I could, of course, have installed a script on this page that would keep the date above current and demonstrate exactly how 2day works but, as I'm on a tight schedule, I decided against it — too much work!
It would, however, have cost me just a few seconds to add Jeroen's 2day to the top of the page and to display a message with the date, formatted exactly as I wanted. But I no longer want to permanently display today's date. Been there, done that, didn't like the t-shirt any more.
With 2day, you can format your date exactly as you want it to appear, with custom text both before and after today's date, so that your message says exactly what you want it to.
Text before Date – Enter a prefix of your choice, e.g. 'Today is '
Item #1 – Name of Day, Name of Month, Day of Month 1–31, Day of Month 01–31, Year 2 digits, Year 4 digits.
After Item #1 – Divider of your choice, e.g. comma. slash etc.
The same settings are available for items 2–4, but include the option 'Do not use'
Text after Date – Enter a suffix of your choice
Style – Bold, Italic, Underline
Font Family – Theme Default, Web Safe Font, Custom Font
The names for each of the months and days may be localised.
2day also has a sister stack – LastPublished. The RapidWeaver snippet '%last_published%' used to publish a simple date, e.g. 31/12/2017, but the snippet is no longer supported. At the same time, the snippet doesn't really say a lot.
LastPublished has the same settings as 2day, but will display the publishing date instead of the current date, so that you can supply your visitors with a more descriptive date in any format that you wish.
Whilst we're on the subject of Marathia's Stacks; Jeroen also published two free page background stacks to round off 2017!
Shards generates a random, angular page background pattern with up to 3 colours, plus a fallback colour for older browsers, that resembles neon shards.
Nebula generates a random background pattern that resembles nebulas in space. Nebula supports 2 colours and a fallback colour.
At first, I wasn't too impressed by Shards, but saw potential with Nebula. With time, however, both stacks sort of grow on you…
The first thing I noticed about EasyDB is that the set up – although simple – does take some patience.
First off, you'll need to set up a database on your hosting server.
Well, I'd guessed that already, but it's a painless process once you've accessed you control panel – and Bill has a video online to show you how just how to do it.
In my case, it's just two mouse clicks. Just make a note of the login details, you'll need them very soon.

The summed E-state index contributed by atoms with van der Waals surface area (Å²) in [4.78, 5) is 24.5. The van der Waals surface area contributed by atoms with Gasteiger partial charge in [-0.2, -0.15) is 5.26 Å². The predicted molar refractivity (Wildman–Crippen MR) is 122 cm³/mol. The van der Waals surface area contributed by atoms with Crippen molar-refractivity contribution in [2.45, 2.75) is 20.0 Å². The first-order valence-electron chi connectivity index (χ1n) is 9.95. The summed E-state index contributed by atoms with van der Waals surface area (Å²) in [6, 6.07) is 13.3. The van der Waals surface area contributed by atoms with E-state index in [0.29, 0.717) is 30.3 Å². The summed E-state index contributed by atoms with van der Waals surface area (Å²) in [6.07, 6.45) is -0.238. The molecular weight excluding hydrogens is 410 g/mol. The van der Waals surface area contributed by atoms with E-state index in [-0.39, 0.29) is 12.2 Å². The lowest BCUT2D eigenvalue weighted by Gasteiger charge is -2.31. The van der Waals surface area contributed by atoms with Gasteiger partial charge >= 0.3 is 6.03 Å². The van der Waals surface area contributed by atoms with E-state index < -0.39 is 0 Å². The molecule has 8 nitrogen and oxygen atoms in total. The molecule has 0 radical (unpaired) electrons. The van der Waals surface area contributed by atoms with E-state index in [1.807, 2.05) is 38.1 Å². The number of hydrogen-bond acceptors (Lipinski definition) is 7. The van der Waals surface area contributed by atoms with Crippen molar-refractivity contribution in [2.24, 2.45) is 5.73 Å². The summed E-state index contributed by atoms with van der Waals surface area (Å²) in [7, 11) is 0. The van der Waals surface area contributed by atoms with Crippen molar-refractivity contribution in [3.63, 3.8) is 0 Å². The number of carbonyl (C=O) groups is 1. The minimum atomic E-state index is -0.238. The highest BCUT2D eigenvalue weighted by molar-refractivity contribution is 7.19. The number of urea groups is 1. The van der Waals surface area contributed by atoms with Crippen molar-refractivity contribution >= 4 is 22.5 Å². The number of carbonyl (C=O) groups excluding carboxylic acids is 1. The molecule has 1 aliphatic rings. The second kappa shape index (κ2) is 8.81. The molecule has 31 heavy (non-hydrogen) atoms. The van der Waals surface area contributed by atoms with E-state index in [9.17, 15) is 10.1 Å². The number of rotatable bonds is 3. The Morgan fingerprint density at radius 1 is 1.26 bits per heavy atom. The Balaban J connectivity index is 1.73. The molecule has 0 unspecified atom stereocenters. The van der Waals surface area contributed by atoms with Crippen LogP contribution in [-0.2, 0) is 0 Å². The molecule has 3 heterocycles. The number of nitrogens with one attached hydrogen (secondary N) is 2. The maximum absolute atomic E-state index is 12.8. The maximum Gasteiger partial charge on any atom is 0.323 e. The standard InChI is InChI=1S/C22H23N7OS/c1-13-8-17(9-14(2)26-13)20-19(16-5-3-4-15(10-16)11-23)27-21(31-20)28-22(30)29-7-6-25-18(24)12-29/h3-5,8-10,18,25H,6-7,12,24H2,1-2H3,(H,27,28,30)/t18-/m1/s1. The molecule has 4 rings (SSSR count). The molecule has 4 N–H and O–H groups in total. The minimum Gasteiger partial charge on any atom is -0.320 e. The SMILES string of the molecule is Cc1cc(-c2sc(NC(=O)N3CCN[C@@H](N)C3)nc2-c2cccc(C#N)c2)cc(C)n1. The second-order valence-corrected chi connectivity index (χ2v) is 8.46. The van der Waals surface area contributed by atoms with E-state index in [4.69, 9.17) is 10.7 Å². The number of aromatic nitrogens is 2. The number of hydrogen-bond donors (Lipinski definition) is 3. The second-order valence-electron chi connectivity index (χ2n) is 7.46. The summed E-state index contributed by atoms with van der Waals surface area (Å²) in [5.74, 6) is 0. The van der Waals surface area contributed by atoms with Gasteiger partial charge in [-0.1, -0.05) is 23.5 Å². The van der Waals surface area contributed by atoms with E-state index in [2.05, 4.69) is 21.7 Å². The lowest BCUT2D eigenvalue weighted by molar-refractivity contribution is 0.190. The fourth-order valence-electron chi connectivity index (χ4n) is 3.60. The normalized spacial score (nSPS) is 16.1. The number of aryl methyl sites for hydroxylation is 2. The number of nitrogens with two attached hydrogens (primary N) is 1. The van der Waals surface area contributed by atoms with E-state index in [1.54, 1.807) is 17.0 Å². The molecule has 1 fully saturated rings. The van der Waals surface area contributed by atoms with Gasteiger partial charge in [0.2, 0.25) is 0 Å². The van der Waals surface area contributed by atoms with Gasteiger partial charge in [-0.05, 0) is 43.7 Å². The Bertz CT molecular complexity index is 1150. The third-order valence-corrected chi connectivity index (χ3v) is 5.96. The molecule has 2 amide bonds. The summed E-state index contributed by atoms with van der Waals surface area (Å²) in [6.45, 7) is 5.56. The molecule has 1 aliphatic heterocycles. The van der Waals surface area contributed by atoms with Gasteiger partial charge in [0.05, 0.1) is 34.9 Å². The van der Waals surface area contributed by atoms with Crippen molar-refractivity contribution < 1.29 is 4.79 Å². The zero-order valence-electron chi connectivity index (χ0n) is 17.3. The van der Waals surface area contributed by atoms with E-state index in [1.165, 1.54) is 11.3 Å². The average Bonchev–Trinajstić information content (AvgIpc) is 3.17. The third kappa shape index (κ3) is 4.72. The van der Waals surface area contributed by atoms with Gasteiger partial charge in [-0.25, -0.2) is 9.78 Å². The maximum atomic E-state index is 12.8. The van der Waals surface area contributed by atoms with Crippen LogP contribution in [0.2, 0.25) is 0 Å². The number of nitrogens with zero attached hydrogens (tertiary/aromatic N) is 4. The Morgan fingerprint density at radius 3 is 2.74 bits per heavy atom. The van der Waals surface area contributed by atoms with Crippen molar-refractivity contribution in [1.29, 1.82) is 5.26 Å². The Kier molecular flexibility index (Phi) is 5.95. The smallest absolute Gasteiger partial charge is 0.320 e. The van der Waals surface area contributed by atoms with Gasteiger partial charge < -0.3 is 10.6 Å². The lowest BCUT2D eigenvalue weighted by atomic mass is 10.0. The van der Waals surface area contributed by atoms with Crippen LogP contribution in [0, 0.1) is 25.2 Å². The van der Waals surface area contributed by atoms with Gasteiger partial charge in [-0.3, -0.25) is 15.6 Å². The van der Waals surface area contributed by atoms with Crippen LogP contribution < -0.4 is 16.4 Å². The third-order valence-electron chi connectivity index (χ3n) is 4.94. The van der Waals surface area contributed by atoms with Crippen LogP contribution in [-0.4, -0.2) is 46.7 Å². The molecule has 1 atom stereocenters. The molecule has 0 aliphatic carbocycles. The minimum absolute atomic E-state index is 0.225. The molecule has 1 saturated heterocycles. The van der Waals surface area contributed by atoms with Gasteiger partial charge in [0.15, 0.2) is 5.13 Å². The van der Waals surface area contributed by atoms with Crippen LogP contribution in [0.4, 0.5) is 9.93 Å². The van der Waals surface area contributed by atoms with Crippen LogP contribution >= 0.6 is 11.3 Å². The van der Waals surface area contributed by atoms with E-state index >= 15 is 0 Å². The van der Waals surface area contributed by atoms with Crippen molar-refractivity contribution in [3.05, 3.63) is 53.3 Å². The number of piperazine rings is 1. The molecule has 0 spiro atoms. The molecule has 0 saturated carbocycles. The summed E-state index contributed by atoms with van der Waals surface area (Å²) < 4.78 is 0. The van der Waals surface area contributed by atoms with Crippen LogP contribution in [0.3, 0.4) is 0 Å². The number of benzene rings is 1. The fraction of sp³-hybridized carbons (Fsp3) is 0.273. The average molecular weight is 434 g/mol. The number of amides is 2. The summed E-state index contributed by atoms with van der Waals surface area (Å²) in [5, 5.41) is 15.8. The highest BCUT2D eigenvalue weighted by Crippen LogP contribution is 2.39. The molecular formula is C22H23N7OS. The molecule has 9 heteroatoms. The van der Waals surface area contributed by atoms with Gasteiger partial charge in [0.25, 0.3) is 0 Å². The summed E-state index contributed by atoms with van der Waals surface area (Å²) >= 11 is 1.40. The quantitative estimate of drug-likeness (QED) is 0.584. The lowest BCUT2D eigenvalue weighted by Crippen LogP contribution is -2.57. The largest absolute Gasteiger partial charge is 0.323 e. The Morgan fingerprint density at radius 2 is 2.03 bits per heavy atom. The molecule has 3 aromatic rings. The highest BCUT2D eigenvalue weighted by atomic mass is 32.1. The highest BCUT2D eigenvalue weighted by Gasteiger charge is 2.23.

Using the EasyDB Login stack, you should now add a login page to your site, so that you'll be able to access the data in your database once it's online.
So – it's time to get started! You'll need to add a database Credentials stack to your RapidWeaver page and publish it. The credentials stack contains the name and location of your database and the login details. The Credentials stack allows your page to access the database that you just created and that is necessary before we can continue.
Then, following the video tutorials on Bill's website, you need to load the page into your browser and confirm the setup messages, you then need to deactivate "setup credentials", republish and refresh the page in the browser.
The next step is to add a Database stack to your page. We have a database on the server, but it doesn't contain any data. The database stack adds the data rows and columns to the database. As such, you'll need to give the database a name and define the fields that you require in the setup panels, e.g. firstname, lastname, email, address, etc, etc. Once that's done, you can publish the page, and check online that the action was successful.
Because "setup database" is still active in the settings panel, you'll need to deactivate that, republish the page and refresh your browser.
If you check the database on your host's servers, it should now contain all of the filed names that you just added – just waiting impatiently for your data.
But we're not quite ready yet, we don't have anywhere to display the data.
We need a TextGrid stack to get us started.
This is the exciting part: publishing your first data list to your page. Your database can actually contain more information than you want to display on this page, so you need to inform the page which fields to display. So in the TextGrid stack, you need to add the names of the dbase fields that you want your visitors see and supply a display-name for each of these fields. Once you've done this, you're almost there: repeat the publishing process as before and you should now see a database awaiting content!